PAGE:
With President Trump’s backing, on December 21, from the UN’s trademark green marble podium, Ambassador Haley let the assembled delegates know that America finally had had enough.

When Ambassador Bolton landed at Turtle Bay in August 2005, the UN was mired in the Oil-for-Food and procurement scandals as well as the reports of widespread despicable sexual abuse by UN peacekeepers in the Congo. The American people were fed up with the UN and many wanted out. It fell to Bolton, whose critics ironically claimed he wanted to end U.S. involvement in the organization, to get the UN back on its feet through real reform.

While his work was not captured in a single speech, Bolton through painstaking diplomacy, prodded the General Assembly to clean up the UN resource management and budget process, improve oversight, and streamline management. He successfully tied the UN budget to progress on the reform agenda. Bolton's efforts also resulted in the creation of a UN Ethics Office and a strengthened Office of Internal Oversight Services. Because of his reputation for toughness and his willingness to go head to head with the UN bureaucracy, Bolton helped the UN save itself, even if many of the reform gains from that era were chipped away at during subsequent years.

Last month, on December 6, President Trump did something that his Democratic and Republican predecessors had promised to do in their campaigns for office but never did as president—he recognized Jerusalem as Israel’s capital and ordered that the U.S. embassy in Tel Aviv be moved there.

Some critics have called Haley a "bully" for announcing that the United States would "take names" on the Israel embassy vote. Others argue that she was ineffective because the resolution passed. They are wrong on both counts.

In response, the UN General Assembly passed a harsh resolution condemning the United States and Israel. With President Trump’s backing, on December 21, from the UN’s trademark green marble podium, Ambassador Haley let the assembled delegates know that America finally had had enough:

"To its shame, the United Nations has long been a hostile place for the state of Israel... I’ve often wondered why, in the face of such hostility, Israel has chosen to remain a member of this body. And then I remember that Israel has chosen to remain in this institution because it’s important to stand up for yourself. Israel must stand up for its own survival as a nation; but it also stands up for the ideals of freedom and human dignity that the United Nations is supposed to be about."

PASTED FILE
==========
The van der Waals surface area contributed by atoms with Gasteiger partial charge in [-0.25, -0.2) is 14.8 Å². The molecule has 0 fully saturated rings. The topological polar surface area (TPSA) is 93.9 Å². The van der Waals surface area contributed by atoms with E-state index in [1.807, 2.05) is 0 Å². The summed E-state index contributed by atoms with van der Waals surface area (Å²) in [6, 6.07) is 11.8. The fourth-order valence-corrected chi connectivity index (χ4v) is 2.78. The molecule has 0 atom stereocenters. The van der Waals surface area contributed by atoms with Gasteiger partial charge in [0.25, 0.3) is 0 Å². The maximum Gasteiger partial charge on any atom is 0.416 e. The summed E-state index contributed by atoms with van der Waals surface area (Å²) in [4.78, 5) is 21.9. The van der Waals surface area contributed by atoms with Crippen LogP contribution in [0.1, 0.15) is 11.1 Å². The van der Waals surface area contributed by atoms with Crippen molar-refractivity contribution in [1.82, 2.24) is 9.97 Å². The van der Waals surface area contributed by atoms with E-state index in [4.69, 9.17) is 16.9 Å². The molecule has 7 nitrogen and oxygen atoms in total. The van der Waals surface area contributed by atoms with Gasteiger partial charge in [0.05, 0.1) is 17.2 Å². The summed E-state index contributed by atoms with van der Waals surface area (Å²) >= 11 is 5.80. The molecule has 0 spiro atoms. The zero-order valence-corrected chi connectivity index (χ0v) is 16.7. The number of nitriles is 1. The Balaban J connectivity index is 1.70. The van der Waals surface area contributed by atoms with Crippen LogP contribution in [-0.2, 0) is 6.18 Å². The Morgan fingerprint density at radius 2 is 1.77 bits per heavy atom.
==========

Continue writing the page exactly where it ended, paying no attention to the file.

She then put the UN on notice that the United States "will remember this day in which it was singled out for attack in the General Assembly for the very act of exercising our right as a sovereign nation. We will remember it when we are called upon to once again make the world’s largest contribution to the United Nations. And we will remember it when so many countries come calling on us, as they so often do, to pay even more and to use our influence for their benefit."

The burden is upon the United States to stand firm on behalf of the founding ideals of the UN, especially when such a stance is unpopular with the dictators, tyrants, and appeasers who use the UN for their own purposes.

Some critics, like former State Department official Nick Burns, have called Haley a "bully" for announcing that the United States would "take names" on the Israel embassy vote. Others argue that she was ineffective because the resolution passed. They are wrong on both counts. It is long past due that the United States reward its friends and shine a light on its adversaries’ conduct at the UN.

Moreover, as Stevenson, Moynihan, Kirkpatrick, and Bolton demonstrated in earlier eras, the burden is upon the United States to stand firm on behalf of the founding ideals of the UN, especially when such a stance is unpopular with the dictators, tyrants, and appeasers who use the UN for their own purposes. It is only through such steadfastness that the true hope of the UN can be maintained.

_______________________

Robert C. O’Brien is a Pacific Council member and a partner in the law firm of Larson O’Brien LLP.

A version of this article first appeared on Fox News.